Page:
Dramatizing features for the Walter Mitty in all of us.
“…it is James Thurber’s Walter Mitty who, in the space of a single afternoon, is the commander of a navy hydroplane, a life-saving surgeon, an expert marksman, and an intrepid army captain. Walter Mitty isn’t crazy. He just has trouble convincing the outside world of who he is inside.
‘The Secret Life of Walter Mitty’ is a favorite American story because it speaks to the Mitty in each of us. Who among us has never played cowboy, astronaut, princess, or nurse? Like Don [Quixote] and Walter, each of us has a secret life, and it is silly to pretend that our outward choices are not influenced by the people we are inside.
In we are to insist on intellectual honesty, we must urge Don and Walter to abandon their childish dreams. But if we would sell our products and make two customers happy, we will speak not to a tired old man and a henpecked husband, but will eloquently address the needs of a chivalrous knight and an intrepid army captain.
It’s called ‘Advertising.’”
Roy H. Williams, The Wizard of Ads
In my last Practical Tactical Tuesday post, I mentioned that features might be dramatized to show something other than immediate, objective benefit, that features might be dramatized, instead, so as to tie the product into the values and self image of the prospective customer. When you choose this other path, you end up advertising to the felt needs of your prospects’ inner Walter Mitty, rather than to their actual, real-life needs.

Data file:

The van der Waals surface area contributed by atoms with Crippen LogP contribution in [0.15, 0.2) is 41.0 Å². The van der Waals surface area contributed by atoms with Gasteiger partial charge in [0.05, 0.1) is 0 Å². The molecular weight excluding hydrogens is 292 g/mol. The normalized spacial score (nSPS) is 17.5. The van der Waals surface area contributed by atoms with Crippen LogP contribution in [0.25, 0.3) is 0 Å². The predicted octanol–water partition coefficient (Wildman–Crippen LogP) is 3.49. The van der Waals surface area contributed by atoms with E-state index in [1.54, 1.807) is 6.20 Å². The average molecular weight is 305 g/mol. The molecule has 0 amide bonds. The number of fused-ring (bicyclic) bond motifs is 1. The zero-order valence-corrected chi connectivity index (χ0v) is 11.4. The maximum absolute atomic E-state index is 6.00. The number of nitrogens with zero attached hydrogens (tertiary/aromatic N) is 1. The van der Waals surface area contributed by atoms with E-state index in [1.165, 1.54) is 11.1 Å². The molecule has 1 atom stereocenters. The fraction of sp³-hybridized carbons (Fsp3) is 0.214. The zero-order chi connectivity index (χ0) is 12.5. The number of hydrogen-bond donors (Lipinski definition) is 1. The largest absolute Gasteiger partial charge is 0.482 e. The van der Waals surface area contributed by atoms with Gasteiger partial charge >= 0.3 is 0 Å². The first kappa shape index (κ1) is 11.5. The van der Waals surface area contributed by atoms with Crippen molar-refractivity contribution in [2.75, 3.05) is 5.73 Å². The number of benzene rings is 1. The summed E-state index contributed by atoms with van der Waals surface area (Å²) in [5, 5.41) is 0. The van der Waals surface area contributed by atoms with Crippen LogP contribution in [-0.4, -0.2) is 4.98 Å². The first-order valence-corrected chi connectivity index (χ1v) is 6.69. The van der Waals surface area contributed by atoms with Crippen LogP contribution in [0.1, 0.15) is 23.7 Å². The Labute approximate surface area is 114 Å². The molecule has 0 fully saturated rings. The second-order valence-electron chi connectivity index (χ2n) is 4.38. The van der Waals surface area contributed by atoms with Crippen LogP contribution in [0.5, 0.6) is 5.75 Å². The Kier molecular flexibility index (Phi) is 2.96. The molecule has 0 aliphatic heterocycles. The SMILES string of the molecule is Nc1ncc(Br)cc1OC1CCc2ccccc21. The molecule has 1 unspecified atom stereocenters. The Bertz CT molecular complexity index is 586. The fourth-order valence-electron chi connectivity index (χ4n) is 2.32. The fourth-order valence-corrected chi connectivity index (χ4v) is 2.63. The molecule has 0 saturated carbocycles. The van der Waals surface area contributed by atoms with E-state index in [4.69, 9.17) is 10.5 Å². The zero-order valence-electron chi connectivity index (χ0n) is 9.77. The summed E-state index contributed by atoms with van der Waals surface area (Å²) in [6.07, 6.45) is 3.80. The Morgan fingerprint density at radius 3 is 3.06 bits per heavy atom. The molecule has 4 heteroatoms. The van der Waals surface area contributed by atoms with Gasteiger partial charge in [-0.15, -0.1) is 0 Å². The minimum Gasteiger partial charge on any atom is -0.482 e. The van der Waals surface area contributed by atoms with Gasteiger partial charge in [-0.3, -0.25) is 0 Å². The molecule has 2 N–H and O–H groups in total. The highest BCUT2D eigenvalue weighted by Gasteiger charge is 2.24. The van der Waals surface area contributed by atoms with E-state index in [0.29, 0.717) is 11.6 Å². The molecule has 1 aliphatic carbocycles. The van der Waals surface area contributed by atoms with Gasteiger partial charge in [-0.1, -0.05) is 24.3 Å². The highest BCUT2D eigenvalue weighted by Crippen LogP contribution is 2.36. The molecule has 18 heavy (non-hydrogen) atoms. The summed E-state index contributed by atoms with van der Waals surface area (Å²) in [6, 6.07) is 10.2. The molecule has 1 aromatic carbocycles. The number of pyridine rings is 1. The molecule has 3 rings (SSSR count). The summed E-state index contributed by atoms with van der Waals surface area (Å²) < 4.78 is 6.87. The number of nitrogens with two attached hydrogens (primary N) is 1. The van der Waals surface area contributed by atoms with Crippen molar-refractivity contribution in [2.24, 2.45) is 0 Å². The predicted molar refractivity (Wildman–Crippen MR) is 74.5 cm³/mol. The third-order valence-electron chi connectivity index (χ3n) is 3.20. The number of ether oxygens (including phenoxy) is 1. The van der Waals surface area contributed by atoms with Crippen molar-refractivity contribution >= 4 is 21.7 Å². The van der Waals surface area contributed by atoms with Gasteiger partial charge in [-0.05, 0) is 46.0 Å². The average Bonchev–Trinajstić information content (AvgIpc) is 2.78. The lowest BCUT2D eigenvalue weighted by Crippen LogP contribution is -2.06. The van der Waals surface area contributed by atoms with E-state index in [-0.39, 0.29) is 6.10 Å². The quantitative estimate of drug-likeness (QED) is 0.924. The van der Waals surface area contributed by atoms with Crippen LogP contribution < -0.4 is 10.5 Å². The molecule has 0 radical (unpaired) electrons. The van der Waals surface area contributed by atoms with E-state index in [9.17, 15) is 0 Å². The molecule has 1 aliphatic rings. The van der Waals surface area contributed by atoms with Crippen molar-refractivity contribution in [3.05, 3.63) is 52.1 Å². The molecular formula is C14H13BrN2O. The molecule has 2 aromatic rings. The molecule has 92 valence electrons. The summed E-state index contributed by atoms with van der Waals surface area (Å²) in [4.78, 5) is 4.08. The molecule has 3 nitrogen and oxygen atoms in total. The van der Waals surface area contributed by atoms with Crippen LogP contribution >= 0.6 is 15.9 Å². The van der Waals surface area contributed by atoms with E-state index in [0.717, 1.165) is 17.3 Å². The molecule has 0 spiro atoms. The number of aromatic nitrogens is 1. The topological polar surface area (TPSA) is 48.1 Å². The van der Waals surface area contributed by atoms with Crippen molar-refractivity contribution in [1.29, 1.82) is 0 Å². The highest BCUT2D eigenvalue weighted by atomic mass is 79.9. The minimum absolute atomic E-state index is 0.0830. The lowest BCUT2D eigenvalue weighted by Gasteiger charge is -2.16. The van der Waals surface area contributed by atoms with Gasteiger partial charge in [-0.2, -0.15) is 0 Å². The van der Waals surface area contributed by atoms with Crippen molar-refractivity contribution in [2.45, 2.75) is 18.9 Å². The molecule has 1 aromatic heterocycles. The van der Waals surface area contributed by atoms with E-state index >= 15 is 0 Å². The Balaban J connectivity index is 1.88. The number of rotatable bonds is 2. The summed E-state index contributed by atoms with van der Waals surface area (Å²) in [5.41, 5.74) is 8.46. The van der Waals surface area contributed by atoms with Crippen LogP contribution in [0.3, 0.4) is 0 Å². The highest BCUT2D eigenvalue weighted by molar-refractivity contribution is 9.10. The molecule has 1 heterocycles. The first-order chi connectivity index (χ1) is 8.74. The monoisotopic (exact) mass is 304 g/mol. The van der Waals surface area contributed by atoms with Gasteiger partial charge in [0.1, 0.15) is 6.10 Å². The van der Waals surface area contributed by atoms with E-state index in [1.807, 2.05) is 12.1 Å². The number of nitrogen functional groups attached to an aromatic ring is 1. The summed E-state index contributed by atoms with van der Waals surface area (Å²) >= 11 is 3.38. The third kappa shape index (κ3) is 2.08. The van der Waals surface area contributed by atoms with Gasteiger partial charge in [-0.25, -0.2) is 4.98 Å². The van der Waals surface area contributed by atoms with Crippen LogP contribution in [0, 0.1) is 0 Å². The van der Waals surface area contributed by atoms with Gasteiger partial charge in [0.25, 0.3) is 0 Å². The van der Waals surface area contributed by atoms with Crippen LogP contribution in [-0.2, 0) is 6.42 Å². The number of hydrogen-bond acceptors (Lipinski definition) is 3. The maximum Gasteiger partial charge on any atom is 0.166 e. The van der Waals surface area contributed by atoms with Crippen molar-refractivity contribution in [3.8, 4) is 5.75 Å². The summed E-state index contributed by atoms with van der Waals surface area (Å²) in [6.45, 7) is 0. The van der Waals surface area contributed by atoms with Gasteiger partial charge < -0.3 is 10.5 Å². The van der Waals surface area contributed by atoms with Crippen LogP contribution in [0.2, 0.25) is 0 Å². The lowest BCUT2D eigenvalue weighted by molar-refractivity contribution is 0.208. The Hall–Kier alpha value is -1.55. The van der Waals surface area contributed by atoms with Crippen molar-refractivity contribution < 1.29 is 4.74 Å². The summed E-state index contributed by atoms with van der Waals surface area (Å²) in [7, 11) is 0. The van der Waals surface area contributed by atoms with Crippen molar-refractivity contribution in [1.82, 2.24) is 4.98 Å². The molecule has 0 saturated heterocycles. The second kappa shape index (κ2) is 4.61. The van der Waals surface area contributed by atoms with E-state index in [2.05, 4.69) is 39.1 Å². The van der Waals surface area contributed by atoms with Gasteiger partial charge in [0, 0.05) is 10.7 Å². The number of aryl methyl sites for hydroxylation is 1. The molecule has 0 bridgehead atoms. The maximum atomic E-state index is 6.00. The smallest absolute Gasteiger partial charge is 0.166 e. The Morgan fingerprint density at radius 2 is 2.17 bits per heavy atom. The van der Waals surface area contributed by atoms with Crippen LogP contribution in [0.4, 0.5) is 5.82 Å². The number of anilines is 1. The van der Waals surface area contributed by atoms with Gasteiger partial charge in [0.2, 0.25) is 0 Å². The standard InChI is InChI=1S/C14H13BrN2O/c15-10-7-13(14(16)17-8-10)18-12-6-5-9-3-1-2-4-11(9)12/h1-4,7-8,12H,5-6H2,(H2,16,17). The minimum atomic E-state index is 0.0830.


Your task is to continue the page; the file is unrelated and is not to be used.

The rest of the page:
SUVs vs. Minivans
Examples of this abound, but here’s one we’re all familiar with: the millions of mothers driving around in SUVs instead of minivans. They chose the more expensive SUV despite the fact that SUVs cost more, guzzle more gas, are more likely to roll-over, and just generally aren’t as well suited to the actual commuting demands of most moms. By all objective standards, the minivan (or, maybe even the station wagon) is the better choice.
But does the average mom see herself as a minivan-driving Soccer Mom?
Um, no, actually.
So why would she want to drive a vehicle that’s stigmatized by such an unflattering stereotype? Well, quite a few of these moms wouldn’t. So they opted, and continue to opt, for a vehicle that better fits their inner image while retaining most of the seating and cargo capacity they really need. Hence the cross-over SUV craze.
But I’m far from picking on mom’s or SUV drivers — I’m saying we ALL have at least a few areas of our lives where we pick the objectively suboptimal choice in order to chose the product or service that better fits our inner values and identifications.
2 Ways of Making Decisions
Copywriters need to keep in mind that we have two ways of making decisions: one is the self-interest, pros and cons model, and the other is the identity model:
- The Self-Interest Model asks: “What’s In It For Me?”
- The Identity Model asks: “What Kind of Person Am I and What Would That Kind of Person Do In This Situation?”
Best of all, your copy doesn’t have to exclusively choose one over the other. In fact, a blend of the two is usually your best option, when you’re fortunate enough to have options. But if you’re really hankering to see an almost pure use of identity in ad copy, go read a J. Peterman product description or two, and you’ll see this style of copy at work.
This article was written by my brilliant partner, Jeff Sexton.
Morty Silber, CEO
Mad Strategies Inc.
a Wizard of Ads Partner